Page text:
Taylor Gilbert

Department: Contextual Design

Time Tension Wood

Experiencing time through the manipulation of natural material.

Objects once provided us with a tangible
way to experience time and duration
through material. The process of shaping
materials left marks and traces, and the
materials themselves changed in subtle
ways through use and as they aged.
Modern tools and processes allow us to
manufacture astoundingly durable objects
with unprecedented speed, but we have
lost the awareness of time objects once
gave us.

To find a way to restore time and duration
to objects, this project started with
nature, the most patient craftsman. Nature
creates its own kind of objects using slow,
gradual processes, but these processes
are too unpredictable and uncontrollable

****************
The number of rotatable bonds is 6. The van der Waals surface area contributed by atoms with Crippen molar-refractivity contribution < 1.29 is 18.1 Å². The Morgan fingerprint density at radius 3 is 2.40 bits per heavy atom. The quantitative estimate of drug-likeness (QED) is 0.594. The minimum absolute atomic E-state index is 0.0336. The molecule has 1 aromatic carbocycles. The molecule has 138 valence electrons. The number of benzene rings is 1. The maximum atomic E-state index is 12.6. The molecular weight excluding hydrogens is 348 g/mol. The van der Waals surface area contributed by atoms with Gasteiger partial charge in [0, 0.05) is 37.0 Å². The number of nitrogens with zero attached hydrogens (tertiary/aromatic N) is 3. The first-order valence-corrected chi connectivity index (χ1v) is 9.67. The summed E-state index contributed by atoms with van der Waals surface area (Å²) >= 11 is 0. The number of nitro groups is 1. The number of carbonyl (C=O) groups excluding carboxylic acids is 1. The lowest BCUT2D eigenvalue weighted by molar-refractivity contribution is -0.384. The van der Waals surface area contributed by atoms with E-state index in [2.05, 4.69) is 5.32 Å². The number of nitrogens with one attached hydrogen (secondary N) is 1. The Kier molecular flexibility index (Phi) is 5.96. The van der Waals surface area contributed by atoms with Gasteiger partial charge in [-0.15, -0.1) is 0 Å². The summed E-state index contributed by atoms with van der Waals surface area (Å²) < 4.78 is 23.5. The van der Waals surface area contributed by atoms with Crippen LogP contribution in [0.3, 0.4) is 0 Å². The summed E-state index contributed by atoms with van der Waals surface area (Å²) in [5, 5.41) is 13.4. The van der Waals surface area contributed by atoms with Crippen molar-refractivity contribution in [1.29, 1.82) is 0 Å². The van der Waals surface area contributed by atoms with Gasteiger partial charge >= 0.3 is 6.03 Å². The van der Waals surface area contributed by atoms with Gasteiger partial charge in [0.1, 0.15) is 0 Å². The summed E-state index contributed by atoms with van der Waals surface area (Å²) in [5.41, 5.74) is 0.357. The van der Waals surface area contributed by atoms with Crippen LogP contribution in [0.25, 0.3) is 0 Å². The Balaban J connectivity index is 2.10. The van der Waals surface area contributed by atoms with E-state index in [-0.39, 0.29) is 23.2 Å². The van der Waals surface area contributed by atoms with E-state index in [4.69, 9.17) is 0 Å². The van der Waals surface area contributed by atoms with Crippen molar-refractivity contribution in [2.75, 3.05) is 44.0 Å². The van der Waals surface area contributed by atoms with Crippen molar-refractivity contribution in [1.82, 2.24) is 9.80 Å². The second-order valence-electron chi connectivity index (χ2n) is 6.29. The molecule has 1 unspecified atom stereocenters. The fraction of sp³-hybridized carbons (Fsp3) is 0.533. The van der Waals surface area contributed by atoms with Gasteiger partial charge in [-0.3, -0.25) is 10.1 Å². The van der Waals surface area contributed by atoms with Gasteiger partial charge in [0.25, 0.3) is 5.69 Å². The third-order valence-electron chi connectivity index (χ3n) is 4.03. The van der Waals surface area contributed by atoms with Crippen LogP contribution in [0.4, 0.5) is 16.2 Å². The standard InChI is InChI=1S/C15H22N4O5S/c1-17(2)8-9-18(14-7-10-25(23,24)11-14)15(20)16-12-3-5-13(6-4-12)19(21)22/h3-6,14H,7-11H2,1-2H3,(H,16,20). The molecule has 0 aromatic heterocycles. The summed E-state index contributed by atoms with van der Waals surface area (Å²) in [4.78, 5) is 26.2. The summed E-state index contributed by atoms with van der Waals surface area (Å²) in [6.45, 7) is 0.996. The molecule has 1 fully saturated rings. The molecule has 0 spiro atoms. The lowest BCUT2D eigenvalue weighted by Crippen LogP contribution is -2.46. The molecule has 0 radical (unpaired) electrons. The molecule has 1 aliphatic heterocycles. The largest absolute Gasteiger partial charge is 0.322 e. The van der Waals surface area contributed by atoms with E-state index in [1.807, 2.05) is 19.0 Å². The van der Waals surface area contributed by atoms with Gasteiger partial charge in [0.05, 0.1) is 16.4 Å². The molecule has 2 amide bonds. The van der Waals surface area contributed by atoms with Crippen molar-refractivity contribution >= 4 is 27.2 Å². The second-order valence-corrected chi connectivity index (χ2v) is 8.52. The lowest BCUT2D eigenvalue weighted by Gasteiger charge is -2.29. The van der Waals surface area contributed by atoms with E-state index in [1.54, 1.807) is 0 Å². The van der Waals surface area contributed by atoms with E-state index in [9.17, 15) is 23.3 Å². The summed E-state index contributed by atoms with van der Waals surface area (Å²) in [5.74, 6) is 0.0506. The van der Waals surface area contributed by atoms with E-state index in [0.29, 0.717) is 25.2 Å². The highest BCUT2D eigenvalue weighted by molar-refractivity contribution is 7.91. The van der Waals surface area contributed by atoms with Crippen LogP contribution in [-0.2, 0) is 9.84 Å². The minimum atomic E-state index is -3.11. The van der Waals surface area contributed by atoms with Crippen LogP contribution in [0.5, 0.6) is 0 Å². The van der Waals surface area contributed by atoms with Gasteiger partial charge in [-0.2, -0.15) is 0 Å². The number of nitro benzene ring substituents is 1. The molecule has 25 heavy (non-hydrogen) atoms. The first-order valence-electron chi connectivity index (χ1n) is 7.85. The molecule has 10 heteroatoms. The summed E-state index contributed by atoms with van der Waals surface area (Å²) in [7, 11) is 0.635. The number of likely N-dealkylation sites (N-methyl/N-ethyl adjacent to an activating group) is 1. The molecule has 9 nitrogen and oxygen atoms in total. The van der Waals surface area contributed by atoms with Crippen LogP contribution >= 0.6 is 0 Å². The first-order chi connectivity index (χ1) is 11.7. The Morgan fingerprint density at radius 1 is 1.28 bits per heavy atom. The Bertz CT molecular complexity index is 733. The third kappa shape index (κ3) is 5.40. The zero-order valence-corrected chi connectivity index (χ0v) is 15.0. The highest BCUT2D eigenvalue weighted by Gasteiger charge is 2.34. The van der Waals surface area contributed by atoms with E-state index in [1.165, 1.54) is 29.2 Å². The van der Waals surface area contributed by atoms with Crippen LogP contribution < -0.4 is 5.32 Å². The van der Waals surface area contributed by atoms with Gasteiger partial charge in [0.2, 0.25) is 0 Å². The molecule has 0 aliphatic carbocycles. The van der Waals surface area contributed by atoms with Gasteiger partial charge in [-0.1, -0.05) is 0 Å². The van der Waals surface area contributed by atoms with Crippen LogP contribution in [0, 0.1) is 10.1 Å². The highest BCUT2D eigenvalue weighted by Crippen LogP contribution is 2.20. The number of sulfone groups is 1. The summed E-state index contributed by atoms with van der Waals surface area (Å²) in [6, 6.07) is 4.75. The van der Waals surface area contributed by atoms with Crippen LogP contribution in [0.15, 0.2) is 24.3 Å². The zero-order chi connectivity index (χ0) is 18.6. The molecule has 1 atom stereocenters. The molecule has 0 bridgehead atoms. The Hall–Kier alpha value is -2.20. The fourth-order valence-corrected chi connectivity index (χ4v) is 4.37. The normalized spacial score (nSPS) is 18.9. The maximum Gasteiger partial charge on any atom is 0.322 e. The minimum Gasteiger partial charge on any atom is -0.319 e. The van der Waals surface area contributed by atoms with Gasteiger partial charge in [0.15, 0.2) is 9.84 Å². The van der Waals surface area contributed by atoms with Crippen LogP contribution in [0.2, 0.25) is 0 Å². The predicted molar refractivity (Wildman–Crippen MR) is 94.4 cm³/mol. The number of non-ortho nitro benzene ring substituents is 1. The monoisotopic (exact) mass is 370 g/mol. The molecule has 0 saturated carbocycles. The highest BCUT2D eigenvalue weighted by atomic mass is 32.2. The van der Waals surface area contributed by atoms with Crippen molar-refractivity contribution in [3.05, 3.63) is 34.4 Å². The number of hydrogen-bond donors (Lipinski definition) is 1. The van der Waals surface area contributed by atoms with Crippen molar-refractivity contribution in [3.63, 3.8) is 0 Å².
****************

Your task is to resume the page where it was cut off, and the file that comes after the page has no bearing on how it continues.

to produce objects useful for us. What is
needed is something between the work
of nature and modern manufacturing—a
way of making that waits on and relies on
nature. One such method comes from the
Indians of North America who curved wood
for bows by applying tension to freshly cut
wood with a twisted cord and a stick.

As the wood dried, it relaxed and gave in to
the tension, slowly bending until the desired
shape was achieved. After the wood
completely dried after several months,
the curve became permanent.

This project uses this technique as the
basis of a system consisting of three basic
elements—freshly cut willow poles, brass
brackets, and ropes with a simple tension
mechanism. The objects made with this
system are the result of the cooperation
between the natural and unpredictable
properties of the wood, the control of the
applied tension, and the time necessary for
the process.


Copyright Design Academy Eindhoven

Copyright: Design Academy Eindhoven
Photographs: Joost Govers